Sunday Forum: Offensive License Plates; Trusting the Co-op Management, or Not; Community Support Saves Senior Meals

Talk About Offensive License Plates

To the Editor:

While I am grateful that the New Hampshire Department of Motor Vehicles will be applying renewed vigilance over offensive words on vanity license plates, it would also be appropriate for New Hampshire citizens to be able to own a license plate free of the state’s political message.

In 1976, Chief Justice Warren Burger in Wooley v. Maynard wrote that “Live Free or Die” is such a message, and the Supreme Court ruled that New Hampshire could not constitutionally require its citizens to display its state motto.

It is unconstitutional for New Hampshire or any other state to use a citizen’s automobile as a mobile billboard for its ideological message. It should not be necessary to cover up the state’s words with tape whether they are “Live Free,” “Choose Life,” or “I believe.” Let’s get it all correct — no private offensive words and no state words that are not viewpoint-neutral.

David Bisno


Trust Co-op Management

To the Editor:

Jim Kenyon’s column about the Co-op firings (“Wine and Cheese Firing Party,” June 29) has really aroused the populace en masse! (Jim loves to do this!)

It would seem to me that the reason these two “valuable” long-term employees were fired is something that cannot be discussed by any of the parties because of the serious nature of the reason. I doubt anyone would rather see one of the chain supermarkets in place of the Co-op, so I would suggest that everyone take a deep breath. Let’s trust that management had a very valid reason for the firings.

Now, we need to take a look at what’s going on outside our bubble. Children are being murdered by bombs in the Middle East, children are crossing our borders alone to escape the terror of their own countries, people are dying from famine, just to mention a few of the problems worldwide. Let’s let the Co-op get on with the business of doing what it does best. It’s great organization! And Jim, you’ve done it again!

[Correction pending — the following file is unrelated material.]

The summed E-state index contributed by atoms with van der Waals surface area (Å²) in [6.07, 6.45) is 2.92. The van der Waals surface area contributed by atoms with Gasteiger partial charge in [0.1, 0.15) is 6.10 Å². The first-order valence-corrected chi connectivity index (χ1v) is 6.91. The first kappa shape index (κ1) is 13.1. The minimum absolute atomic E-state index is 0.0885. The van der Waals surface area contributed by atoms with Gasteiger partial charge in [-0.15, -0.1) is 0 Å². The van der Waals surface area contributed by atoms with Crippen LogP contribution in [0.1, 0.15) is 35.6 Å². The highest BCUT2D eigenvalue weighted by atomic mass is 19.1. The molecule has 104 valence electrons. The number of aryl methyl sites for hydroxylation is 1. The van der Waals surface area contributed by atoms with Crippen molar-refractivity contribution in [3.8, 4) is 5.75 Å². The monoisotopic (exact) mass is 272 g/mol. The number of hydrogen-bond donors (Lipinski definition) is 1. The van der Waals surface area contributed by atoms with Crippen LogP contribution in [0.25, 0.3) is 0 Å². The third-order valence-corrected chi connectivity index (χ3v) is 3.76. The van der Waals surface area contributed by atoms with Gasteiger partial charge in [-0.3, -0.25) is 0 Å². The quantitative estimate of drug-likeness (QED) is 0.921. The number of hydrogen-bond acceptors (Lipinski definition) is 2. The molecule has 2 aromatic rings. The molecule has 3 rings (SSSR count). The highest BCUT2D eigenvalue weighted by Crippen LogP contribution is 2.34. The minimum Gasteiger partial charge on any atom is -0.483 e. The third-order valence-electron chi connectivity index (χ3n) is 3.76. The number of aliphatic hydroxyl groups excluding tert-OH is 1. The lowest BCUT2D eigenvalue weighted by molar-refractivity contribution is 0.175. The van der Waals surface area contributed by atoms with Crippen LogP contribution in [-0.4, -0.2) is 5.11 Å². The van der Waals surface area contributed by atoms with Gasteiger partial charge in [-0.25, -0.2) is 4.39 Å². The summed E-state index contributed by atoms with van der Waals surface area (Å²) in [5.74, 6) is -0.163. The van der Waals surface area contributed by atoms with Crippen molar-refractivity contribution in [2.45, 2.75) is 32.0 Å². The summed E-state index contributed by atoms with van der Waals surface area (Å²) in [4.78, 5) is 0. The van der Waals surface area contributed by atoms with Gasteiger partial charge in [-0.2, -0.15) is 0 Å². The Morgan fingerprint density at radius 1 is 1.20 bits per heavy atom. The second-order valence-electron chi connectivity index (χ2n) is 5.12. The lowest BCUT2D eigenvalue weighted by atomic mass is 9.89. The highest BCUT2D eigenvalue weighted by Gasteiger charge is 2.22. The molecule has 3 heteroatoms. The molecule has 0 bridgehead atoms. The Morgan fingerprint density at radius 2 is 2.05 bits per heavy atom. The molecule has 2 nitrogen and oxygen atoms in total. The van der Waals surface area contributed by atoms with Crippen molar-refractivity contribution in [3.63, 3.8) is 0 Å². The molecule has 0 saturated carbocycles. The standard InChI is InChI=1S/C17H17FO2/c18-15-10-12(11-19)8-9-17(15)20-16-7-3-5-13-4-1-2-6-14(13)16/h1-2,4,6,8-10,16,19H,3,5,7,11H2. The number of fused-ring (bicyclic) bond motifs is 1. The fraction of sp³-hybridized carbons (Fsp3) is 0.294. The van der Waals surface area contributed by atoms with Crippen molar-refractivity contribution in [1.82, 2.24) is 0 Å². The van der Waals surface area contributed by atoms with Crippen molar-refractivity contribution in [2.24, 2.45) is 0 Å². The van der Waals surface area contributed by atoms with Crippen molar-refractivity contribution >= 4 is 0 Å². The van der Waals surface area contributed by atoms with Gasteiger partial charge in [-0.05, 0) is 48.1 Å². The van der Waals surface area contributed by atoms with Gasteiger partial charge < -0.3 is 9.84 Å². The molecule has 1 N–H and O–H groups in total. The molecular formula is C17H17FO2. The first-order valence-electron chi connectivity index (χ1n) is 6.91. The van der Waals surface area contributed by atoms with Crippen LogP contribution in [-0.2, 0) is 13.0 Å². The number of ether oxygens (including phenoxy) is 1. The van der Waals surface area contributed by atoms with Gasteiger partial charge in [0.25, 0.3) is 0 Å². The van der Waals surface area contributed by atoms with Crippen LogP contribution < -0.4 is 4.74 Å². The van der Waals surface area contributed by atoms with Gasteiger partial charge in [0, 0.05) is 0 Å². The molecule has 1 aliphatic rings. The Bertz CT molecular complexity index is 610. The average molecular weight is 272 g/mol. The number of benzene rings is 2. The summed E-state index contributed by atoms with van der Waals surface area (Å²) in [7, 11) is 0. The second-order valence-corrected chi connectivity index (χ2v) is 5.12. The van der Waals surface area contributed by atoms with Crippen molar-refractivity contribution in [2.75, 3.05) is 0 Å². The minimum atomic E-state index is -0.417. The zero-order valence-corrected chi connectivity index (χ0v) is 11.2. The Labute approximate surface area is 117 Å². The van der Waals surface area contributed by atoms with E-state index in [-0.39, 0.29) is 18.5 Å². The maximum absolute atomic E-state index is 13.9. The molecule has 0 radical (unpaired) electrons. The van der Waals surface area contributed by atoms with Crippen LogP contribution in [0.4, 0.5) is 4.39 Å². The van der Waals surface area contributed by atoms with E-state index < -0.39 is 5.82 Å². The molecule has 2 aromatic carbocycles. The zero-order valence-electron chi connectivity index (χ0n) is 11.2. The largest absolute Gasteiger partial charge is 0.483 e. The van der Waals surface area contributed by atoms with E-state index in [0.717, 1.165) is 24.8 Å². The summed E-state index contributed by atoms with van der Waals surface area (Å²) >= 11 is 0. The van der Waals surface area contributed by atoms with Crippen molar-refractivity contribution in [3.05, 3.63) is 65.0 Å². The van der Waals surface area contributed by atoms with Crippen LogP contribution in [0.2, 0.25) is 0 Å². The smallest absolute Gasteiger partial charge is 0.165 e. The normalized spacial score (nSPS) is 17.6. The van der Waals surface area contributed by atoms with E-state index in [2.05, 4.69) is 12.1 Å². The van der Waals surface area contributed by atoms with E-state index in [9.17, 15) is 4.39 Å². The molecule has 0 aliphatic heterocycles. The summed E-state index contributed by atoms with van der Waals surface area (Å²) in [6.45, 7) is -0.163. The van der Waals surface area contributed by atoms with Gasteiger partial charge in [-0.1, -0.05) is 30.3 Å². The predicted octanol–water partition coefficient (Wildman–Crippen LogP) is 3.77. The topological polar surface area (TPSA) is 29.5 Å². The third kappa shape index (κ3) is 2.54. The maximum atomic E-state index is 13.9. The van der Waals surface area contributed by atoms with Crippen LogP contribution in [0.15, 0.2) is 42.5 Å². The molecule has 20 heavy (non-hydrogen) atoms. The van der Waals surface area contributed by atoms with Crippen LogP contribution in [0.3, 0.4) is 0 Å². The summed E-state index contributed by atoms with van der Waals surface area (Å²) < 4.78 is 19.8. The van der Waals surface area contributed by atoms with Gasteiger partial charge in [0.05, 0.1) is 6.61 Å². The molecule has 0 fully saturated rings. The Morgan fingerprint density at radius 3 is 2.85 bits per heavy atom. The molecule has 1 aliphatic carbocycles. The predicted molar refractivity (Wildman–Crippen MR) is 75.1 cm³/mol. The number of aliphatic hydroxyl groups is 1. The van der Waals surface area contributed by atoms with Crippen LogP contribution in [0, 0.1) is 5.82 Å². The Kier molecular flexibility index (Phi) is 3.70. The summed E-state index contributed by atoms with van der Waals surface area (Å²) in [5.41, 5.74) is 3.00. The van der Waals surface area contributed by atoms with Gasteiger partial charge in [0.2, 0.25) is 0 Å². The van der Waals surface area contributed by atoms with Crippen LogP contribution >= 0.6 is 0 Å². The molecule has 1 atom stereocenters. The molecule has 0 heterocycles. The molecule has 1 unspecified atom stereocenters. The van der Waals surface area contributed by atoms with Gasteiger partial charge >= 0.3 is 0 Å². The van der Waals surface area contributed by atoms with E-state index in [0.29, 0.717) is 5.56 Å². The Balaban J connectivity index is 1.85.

Nancy Parker


Co-op Employees Deserved an Answer

To the Editor:

Hanover Co-op General Manager Terry Appleby (“The Co-op Serves Its Members and Workers,” July 12) seems to say that the controversial recent firing decisions were not arbitrary: “That does not mean we have nothing to say, but, rather, there is nothing we can legally say.” The two dismissed employees, however, are inside the boundary of legal confidentiality, and they deserve to know why they were fired. An honest and direct answer to their question is a simple matter of respect, regardless of what evasions New Hampshire labor law may allow.

Co-op Board President Margaret Drye (“Co-op Acted in Accord With Policies,” July 13) indicates the board plans to address these employment policy issues in the spirit of our cooperative. That is encouraging moving forward, but the harm already visited on these gentlemen needs reduction. I support prompt reinstatement of their employment and encourage like-minded Co-op members and supporters to join the petition at:

Dodd Stacy


Community Supported Senior Meals

To the Editor:

On behalf of those who rely on daily “Meals on Wheels” and senior center meals, we thank many local private contributors who ensured that we were able to serve meals in May and June in spite of federal sequestration.

This past year, senior nutrition programs across the country were severely affected by federal budget cuts. Right here in our local communities, federal sequestration meant that we served 6,000 home delivered meals and 7,000 congregate meals this spring and summer with no state and federal support. Typically, this funding covers 60 percent of the cost of a meal. We raise the remainder through client donations for their meals and local support.

From mid-May through the end of June, we needed to raise 100 percent of the cost of each meal in order to keep the service in place. Thankfully, with a new state fiscal year starting July 1, we have renewed public support for our senior nutrition program.

How important is the home-delivered or senior center meal to our clients? Last year, more than half of our participants reported that they receive 50 to 100 percent of their daily nutrition from the mid-day meal produced and delivered by our senior centers. A third reported that they regularly run out of money for groceries before the end of the month. A home-delivered meal also comes with a daily face-to-face greeting and safety check, and a congregate meal also provides an antidote to isolation and loneliness.

We are especially grateful to the Couch Family Foundation, which extended us a generous challenge grant to ensure that our meals would continue through this lean time. We more than met the challenge. The support of other charitable contributors, including the Hanover Co-op Community Fund, Hanover Rotary Club, the Bishop’s Charitable Assistance Fund, the Hypertherm HOPE Foundation, and numerous generous individuals and families, ensured that we were able to keep essential senior meals in place through May and June. Thank you!

Roberta Berner

Executive Director

Grafton County Senior Citizens Council, Inc.